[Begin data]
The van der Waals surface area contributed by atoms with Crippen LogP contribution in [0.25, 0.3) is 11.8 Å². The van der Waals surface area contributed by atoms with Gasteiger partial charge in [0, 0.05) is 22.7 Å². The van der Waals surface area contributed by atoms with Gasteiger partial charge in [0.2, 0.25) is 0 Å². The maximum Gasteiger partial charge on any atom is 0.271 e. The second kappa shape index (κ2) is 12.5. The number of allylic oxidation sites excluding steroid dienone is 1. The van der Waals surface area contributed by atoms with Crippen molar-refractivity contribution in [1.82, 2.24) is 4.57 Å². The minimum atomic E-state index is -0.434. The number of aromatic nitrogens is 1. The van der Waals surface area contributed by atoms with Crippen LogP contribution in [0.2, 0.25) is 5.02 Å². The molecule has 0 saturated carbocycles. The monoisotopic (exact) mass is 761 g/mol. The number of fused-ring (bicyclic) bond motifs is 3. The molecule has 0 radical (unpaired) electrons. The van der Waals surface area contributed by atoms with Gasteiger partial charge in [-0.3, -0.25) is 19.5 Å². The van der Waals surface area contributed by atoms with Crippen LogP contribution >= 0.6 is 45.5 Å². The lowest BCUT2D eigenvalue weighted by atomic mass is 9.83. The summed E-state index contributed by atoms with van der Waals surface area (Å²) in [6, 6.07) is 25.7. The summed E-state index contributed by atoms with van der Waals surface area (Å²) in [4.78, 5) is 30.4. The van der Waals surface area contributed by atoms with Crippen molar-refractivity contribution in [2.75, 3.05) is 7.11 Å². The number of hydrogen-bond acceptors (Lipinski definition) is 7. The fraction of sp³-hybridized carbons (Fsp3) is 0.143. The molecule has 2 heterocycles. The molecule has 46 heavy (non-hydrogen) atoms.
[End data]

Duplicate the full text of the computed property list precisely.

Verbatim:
The van der Waals surface area contributed by atoms with Crippen LogP contribution in [0.25, 0.3) is 11.8 Å². The van der Waals surface area contributed by atoms with Gasteiger partial charge in [0, 0.05) is 22.7 Å². The van der Waals surface area contributed by atoms with Gasteiger partial charge in [0.2, 0.25) is 0 Å². The maximum Gasteiger partial charge on any atom is 0.271 e. The second kappa shape index (κ2) is 12.5. The number of allylic oxidation sites excluding steroid dienone is 1. The van der Waals surface area contributed by atoms with Crippen molar-refractivity contribution in [1.82, 2.24) is 4.57 Å². The minimum atomic E-state index is -0.434. The number of aromatic nitrogens is 1. The van der Waals surface area contributed by atoms with Crippen LogP contribution in [0.2, 0.25) is 5.02 Å². The molecule has 0 saturated carbocycles. The monoisotopic (exact) mass is 761 g/mol. The number of fused-ring (bicyclic) bond motifs is 3. The molecule has 0 radical (unpaired) electrons. The van der Waals surface area contributed by atoms with Gasteiger partial charge in [-0.3, -0.25) is 19.5 Å². The van der Waals surface area contributed by atoms with Crippen LogP contribution >= 0.6 is 45.5 Å². The lowest BCUT2D eigenvalue weighted by atomic mass is 9.83. The summed E-state index contributed by atoms with van der Waals surface area (Å²) in [6, 6.07) is 25.7. The summed E-state index contributed by atoms with van der Waals surface area (Å²) in [4.78, 5) is 30.4. The van der Waals surface area contributed by atoms with Crippen molar-refractivity contribution in [2.75, 3.05) is 7.11 Å². The number of hydrogen-bond acceptors (Lipinski definition) is 7. The fraction of sp³-hybridized carbons (Fsp3) is 0.143. The molecule has 2 heterocycles. The molecule has 46 heavy (non-hydrogen) atoms.